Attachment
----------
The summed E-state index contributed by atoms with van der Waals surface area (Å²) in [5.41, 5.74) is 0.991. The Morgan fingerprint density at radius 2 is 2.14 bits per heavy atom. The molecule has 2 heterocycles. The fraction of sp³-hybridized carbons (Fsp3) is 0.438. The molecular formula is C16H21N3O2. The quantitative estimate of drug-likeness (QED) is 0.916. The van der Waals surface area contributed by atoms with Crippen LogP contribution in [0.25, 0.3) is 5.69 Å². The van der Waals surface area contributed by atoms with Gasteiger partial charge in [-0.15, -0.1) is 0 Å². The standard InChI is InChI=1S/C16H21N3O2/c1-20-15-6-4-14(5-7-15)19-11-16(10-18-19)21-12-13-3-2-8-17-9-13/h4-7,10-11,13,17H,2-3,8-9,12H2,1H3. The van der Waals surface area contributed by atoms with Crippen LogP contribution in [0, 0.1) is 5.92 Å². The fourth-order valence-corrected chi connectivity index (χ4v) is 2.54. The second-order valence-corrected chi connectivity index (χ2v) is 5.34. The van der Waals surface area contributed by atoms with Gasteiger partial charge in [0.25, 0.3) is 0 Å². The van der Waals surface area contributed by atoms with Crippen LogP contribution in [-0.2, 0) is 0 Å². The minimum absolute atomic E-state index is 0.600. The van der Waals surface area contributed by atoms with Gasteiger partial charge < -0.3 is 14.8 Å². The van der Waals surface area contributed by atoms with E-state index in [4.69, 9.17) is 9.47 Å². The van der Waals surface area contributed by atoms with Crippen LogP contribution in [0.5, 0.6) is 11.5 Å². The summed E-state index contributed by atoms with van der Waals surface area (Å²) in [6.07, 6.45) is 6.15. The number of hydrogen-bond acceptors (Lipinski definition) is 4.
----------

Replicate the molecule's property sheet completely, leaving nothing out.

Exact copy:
The summed E-state index contributed by atoms with van der Waals surface area (Å²) in [5.41, 5.74) is 0.991. The Morgan fingerprint density at radius 2 is 2.14 bits per heavy atom. The molecule has 2 heterocycles. The fraction of sp³-hybridized carbons (Fsp3) is 0.438. The molecular formula is C16H21N3O2. The quantitative estimate of drug-likeness (QED) is 0.916. The van der Waals surface area contributed by atoms with Crippen LogP contribution in [0.25, 0.3) is 5.69 Å². The van der Waals surface area contributed by atoms with Gasteiger partial charge in [-0.15, -0.1) is 0 Å². The standard InChI is InChI=1S/C16H21N3O2/c1-20-15-6-4-14(5-7-15)19-11-16(10-18-19)21-12-13-3-2-8-17-9-13/h4-7,10-11,13,17H,2-3,8-9,12H2,1H3. The van der Waals surface area contributed by atoms with Crippen LogP contribution in [0, 0.1) is 5.92 Å². The fourth-order valence-corrected chi connectivity index (χ4v) is 2.54. The second-order valence-corrected chi connectivity index (χ2v) is 5.34. The van der Waals surface area contributed by atoms with Gasteiger partial charge in [0.25, 0.3) is 0 Å². The van der Waals surface area contributed by atoms with Crippen LogP contribution in [-0.2, 0) is 0 Å². The minimum absolute atomic E-state index is 0.600. The van der Waals surface area contributed by atoms with Gasteiger partial charge < -0.3 is 14.8 Å². The van der Waals surface area contributed by atoms with E-state index in [4.69, 9.17) is 9.47 Å². The van der Waals surface area contributed by atoms with Crippen LogP contribution in [0.5, 0.6) is 11.5 Å². The summed E-state index contributed by atoms with van der Waals surface area (Å²) in [6.07, 6.45) is 6.15. The number of hydrogen-bond acceptors (Lipinski definition) is 4.